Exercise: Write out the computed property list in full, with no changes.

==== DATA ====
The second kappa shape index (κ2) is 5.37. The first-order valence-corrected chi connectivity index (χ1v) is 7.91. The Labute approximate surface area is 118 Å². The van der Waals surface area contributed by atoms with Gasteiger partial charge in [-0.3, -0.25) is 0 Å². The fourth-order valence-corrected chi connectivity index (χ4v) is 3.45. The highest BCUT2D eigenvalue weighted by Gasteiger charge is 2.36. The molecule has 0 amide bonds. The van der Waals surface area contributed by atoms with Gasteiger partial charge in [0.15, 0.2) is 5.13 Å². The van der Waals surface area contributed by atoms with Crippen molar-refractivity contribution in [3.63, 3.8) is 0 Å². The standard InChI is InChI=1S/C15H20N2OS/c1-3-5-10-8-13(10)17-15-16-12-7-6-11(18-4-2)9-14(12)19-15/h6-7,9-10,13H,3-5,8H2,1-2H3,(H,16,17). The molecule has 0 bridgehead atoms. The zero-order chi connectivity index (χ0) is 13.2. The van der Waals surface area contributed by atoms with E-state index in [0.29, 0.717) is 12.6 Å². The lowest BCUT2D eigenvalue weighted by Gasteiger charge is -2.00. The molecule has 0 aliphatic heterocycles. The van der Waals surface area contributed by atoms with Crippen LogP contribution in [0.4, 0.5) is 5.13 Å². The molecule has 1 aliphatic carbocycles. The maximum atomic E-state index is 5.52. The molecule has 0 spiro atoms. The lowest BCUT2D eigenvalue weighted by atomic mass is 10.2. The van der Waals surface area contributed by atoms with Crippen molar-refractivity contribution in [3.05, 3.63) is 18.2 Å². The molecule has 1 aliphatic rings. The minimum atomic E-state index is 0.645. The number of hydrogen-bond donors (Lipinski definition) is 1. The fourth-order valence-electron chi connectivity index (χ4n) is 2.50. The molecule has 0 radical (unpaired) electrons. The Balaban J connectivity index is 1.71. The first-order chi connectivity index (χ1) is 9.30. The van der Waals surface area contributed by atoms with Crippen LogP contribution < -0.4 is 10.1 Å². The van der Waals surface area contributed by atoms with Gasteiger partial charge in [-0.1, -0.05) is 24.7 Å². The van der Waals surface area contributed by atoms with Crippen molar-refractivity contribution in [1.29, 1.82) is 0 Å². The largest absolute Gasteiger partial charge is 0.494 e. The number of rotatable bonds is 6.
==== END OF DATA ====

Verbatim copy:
The second kappa shape index (κ2) is 5.37. The first-order valence-corrected chi connectivity index (χ1v) is 7.91. The Labute approximate surface area is 118 Å². The van der Waals surface area contributed by atoms with Gasteiger partial charge in [-0.3, -0.25) is 0 Å². The fourth-order valence-corrected chi connectivity index (χ4v) is 3.45. The highest BCUT2D eigenvalue weighted by Gasteiger charge is 2.36. The molecule has 0 amide bonds. The van der Waals surface area contributed by atoms with Gasteiger partial charge in [0.15, 0.2) is 5.13 Å². The van der Waals surface area contributed by atoms with Crippen molar-refractivity contribution in [3.63, 3.8) is 0 Å². The standard InChI is InChI=1S/C15H20N2OS/c1-3-5-10-8-13(10)17-15-16-12-7-6-11(18-4-2)9-14(12)19-15/h6-7,9-10,13H,3-5,8H2,1-2H3,(H,16,17). The molecule has 0 bridgehead atoms. The zero-order chi connectivity index (χ0) is 13.2. The van der Waals surface area contributed by atoms with E-state index in [0.29, 0.717) is 12.6 Å². The lowest BCUT2D eigenvalue weighted by Gasteiger charge is -2.00. The molecule has 0 aliphatic heterocycles. The van der Waals surface area contributed by atoms with Crippen LogP contribution in [0.4, 0.5) is 5.13 Å². The molecule has 1 aliphatic carbocycles. The maximum atomic E-state index is 5.52. The molecule has 0 spiro atoms. The lowest BCUT2D eigenvalue weighted by atomic mass is 10.2. The van der Waals surface area contributed by atoms with Crippen molar-refractivity contribution in [3.05, 3.63) is 18.2 Å². The molecule has 1 aliphatic rings. The minimum atomic E-state index is 0.645. The number of hydrogen-bond donors (Lipinski definition) is 1. The fourth-order valence-electron chi connectivity index (χ4n) is 2.50. The molecule has 0 radical (unpaired) electrons. The Balaban J connectivity index is 1.71. The first-order chi connectivity index (χ1) is 9.30. The van der Waals surface area contributed by atoms with Crippen LogP contribution < -0.4 is 10.1 Å². The van der Waals surface area contributed by atoms with Gasteiger partial charge in [-0.1, -0.05) is 24.7 Å². The van der Waals surface area contributed by atoms with Crippen molar-refractivity contribution in [1.29, 1.82) is 0 Å². The largest absolute Gasteiger partial charge is 0.494 e. The number of rotatable bonds is 6.